Bangladesh is in the 160th position according to Morphine consumption. In 2013, Morphine consumption in Bangladesh was 0.05 mg/capita whereas the global consumption of morphine is 6mg/capita. These numbers reflect the miserable condition of pain management for the multitude of patients with end stage disease.
Teaching medical graduates about adequate pain management is just as important. Due to lack of current training many physicians choose the wrong opioid to treat cancer pain. In our country physicians often choose pethidine over morphine for cancer pain. Often doctors have very little choice to do otherwise due to the lack of availability of morphine. Because pethidine is a short acting opioid and capable of producing toxic metabolites; WHO has restricted the use of pethidine while simultaneously advocating the use of morphine for chronic pain relief.  
The evolution and growth of palliative care services and hospices should come from the combined effort of both the public and private sectors. Without community involvement, establishment of this sector will not be possible. The lack of adequate pain medication both in terms of manufacture and supply is one of the prime impediments of effective palliation in Bangladesh.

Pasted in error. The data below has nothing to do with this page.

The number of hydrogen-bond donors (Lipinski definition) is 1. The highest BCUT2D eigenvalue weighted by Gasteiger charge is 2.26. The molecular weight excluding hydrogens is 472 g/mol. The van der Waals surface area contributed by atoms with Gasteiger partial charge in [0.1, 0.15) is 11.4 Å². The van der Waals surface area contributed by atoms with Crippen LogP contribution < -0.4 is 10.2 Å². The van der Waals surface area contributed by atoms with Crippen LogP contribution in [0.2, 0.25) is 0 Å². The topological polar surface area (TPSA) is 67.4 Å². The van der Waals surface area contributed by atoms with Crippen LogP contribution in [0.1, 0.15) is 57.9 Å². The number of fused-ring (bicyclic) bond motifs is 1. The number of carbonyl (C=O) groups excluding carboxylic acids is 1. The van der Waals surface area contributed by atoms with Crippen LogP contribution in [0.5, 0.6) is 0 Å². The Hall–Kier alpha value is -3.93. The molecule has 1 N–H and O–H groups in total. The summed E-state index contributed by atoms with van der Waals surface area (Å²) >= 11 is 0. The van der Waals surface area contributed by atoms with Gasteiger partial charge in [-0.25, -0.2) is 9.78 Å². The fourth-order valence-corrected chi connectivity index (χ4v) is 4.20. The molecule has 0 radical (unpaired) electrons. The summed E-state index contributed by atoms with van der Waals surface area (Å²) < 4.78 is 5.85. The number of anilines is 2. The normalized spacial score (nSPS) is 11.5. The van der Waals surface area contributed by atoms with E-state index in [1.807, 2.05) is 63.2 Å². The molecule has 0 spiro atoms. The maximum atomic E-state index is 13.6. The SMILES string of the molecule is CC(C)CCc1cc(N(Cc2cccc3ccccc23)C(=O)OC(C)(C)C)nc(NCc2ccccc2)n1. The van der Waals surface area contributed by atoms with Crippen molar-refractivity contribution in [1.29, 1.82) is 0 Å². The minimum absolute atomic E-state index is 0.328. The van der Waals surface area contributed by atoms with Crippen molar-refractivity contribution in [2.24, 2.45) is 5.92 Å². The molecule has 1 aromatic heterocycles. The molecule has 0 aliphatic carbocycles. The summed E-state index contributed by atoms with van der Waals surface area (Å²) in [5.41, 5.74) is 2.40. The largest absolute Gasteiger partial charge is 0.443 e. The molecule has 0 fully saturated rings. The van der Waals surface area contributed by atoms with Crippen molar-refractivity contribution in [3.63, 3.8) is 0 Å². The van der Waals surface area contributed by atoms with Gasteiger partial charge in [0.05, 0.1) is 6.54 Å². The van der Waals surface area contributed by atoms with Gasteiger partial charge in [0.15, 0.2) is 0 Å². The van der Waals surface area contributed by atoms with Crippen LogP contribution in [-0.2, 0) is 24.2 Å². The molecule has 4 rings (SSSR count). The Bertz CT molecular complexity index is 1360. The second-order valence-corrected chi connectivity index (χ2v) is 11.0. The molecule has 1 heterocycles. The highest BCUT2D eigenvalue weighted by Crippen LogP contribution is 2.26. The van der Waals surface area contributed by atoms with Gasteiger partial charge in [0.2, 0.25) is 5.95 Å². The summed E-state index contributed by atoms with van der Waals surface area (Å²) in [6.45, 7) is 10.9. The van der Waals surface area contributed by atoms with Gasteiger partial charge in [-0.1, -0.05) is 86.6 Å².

The fact that should not be overlooked is that if specialists and facilities dealing in palliative care become more prevalent in the future, a big proportion of the total number of patients with incurable, progressive diseases will benefit from this care.
The writer can be reached at: w.t.raphael@gmail.com

 

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Editor : M. Shamsur Rahman

Published by the Editor on behalf of Independent Publications Limited at Media Printers, 446/H, Tejgaon I/A, Dhaka-1215.
Editorial, News & Commercial Offices : Beximco Media Complex, 149-150 Tejgaon I/A, Dhaka-1208, Bangladesh. GPO Box No. 934, Dhaka-1000.

Editor : M. Shamsur Rahman
Published by the Editor on behalf of Independent Publications Limited at Media Printers, 446/H, Tejgaon I/A, Dhaka-1215.
Editorial, News & Commercial Offices : Beximco Media Complex, 149-150 Tejgaon I/A, Dhaka-1208, Bangladesh. GPO Box No. 934, Dhaka-1000.